DRM problems and iTunes

from Copyfight by Donna Wentworth

Via the Pho list, the Dave Matthews Band giving fans directions for dealing with DRM-hobbled CDs and encouraging them to appeal to Apple to collaborate with others on an easier way to move music to the iPod:
Please follow the instructions below in order to move your content into iTunes and onto an iPod: If you have a Mac computer you can copy the songs using your iTunes Player as you would normally do. If you have a PC place the CD into your computer and allow the CD to automatically start. If the CD does not automatically start, open your Windows Explorer, locate the drive letter for your CD drive and double-click on the LaunchCD.exe file located on your CD. [...endless instructions...] Once the CD has been burned, place the copied CD back into your computer and open iTunes. iTunes can now rip the songs as you would a normal CD. Please note an easier and more acceptable solution requires cooperation from Apple, who we have already reached out to in hopes of addressing this issue. To help speed this effort, we ask that you use the following link to contact Apple and ask them to provide a solution that would easily allow you to move content from protected CDs into iTunes or onto your iPod rather than having to go through the additional steps above. Link.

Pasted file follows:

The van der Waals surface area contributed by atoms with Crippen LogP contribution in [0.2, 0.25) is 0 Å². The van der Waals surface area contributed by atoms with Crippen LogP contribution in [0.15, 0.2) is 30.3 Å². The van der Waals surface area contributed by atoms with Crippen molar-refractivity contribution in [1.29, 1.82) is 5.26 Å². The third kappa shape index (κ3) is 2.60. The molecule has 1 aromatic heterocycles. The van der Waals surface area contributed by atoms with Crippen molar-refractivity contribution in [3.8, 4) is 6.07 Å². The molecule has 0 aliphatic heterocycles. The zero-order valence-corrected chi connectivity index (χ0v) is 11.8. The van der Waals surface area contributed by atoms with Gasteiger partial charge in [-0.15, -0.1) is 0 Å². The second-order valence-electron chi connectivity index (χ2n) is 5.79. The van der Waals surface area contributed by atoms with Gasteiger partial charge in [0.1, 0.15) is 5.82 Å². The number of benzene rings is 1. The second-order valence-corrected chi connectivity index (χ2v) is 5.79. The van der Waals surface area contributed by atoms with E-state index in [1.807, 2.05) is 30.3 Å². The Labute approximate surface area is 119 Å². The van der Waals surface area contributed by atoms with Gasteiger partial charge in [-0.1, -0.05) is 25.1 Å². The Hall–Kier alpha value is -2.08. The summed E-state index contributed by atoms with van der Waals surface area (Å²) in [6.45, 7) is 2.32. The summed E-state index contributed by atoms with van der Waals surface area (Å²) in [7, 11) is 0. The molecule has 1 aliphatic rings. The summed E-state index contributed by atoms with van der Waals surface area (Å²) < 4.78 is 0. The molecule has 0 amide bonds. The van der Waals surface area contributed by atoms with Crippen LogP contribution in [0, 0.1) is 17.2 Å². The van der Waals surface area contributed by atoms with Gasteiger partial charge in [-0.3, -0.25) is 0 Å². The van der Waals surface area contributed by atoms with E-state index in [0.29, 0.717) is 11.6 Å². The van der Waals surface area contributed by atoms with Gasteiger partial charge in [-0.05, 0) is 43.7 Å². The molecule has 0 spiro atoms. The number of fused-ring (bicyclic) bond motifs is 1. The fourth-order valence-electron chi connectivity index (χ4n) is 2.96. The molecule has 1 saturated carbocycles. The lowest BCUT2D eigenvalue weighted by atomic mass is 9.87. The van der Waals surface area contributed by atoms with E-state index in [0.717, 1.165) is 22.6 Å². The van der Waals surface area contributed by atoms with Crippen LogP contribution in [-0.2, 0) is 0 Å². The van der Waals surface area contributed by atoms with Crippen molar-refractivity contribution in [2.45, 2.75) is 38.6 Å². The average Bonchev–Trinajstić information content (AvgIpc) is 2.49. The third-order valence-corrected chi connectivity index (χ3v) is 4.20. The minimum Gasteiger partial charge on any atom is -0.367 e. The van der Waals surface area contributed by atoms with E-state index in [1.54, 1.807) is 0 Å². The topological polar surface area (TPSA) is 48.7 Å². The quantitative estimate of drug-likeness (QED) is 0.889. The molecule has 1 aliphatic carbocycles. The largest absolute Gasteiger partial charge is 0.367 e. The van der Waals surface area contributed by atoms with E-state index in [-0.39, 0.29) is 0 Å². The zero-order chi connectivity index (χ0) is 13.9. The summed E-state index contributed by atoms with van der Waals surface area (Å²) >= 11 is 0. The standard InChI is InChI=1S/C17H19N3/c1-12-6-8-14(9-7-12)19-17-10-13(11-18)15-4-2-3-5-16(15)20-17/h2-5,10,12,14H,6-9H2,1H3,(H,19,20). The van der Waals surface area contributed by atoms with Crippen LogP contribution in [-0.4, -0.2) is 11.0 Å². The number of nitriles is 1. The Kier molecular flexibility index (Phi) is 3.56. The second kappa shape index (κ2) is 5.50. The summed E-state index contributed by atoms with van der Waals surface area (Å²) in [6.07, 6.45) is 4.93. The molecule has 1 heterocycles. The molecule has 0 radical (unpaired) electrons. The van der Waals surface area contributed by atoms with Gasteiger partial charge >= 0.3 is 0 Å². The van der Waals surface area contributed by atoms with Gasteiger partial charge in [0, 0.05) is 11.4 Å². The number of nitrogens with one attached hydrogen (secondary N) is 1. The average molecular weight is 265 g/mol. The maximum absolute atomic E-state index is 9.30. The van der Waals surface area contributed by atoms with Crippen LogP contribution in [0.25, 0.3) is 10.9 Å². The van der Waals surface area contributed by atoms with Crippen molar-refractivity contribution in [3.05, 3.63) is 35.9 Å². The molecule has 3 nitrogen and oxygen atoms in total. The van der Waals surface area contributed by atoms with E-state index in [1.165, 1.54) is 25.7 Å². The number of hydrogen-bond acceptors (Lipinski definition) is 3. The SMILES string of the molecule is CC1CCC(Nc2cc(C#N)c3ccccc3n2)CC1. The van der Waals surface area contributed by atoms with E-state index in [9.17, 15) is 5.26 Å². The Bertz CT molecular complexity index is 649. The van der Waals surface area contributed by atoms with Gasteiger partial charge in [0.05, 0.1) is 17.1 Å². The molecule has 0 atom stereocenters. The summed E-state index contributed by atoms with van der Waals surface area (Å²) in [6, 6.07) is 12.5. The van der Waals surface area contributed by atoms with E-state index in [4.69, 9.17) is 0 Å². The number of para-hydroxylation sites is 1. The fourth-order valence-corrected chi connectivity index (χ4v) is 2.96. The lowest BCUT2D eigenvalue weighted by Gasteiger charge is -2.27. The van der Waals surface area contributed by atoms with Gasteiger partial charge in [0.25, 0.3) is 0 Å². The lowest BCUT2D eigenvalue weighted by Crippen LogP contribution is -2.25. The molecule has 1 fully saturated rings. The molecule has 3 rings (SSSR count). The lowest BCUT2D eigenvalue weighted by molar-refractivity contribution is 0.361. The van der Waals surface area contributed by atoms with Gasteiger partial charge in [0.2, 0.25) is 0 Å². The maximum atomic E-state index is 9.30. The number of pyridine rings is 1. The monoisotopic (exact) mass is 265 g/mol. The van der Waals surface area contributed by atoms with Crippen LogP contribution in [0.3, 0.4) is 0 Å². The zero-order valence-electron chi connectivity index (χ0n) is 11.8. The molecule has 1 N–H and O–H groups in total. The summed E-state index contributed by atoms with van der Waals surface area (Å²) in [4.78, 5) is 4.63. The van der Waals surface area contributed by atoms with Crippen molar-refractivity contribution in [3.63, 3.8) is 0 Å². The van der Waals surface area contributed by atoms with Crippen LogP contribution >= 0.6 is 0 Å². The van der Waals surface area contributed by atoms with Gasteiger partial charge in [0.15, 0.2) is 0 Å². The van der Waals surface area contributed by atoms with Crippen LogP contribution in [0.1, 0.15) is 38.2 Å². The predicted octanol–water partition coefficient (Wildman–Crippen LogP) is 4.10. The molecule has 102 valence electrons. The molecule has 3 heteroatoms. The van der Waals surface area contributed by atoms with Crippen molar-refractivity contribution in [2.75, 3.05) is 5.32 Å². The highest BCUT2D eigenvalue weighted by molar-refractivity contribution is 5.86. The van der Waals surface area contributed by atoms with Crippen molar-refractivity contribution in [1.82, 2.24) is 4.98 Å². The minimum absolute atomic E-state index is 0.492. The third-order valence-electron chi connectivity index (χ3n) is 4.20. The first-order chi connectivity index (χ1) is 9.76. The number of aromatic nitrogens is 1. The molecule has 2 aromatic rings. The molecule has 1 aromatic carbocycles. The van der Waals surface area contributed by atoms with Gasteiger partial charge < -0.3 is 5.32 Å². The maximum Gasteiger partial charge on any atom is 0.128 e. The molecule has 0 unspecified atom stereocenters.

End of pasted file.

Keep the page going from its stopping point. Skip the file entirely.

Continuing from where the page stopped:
Steve Jobs' Commencement Address

A dear friend of mine sent this to me.

I am honored to be with you today at your commencement from one of the
finest universities in the world. I never graduated from college. Truth be
told, this is the closest I've ever gotten to a college graduation. Today I
want to tell you three stories from my life. That's it. No big deal. Just
three stories.

The first story is about connecting the dots.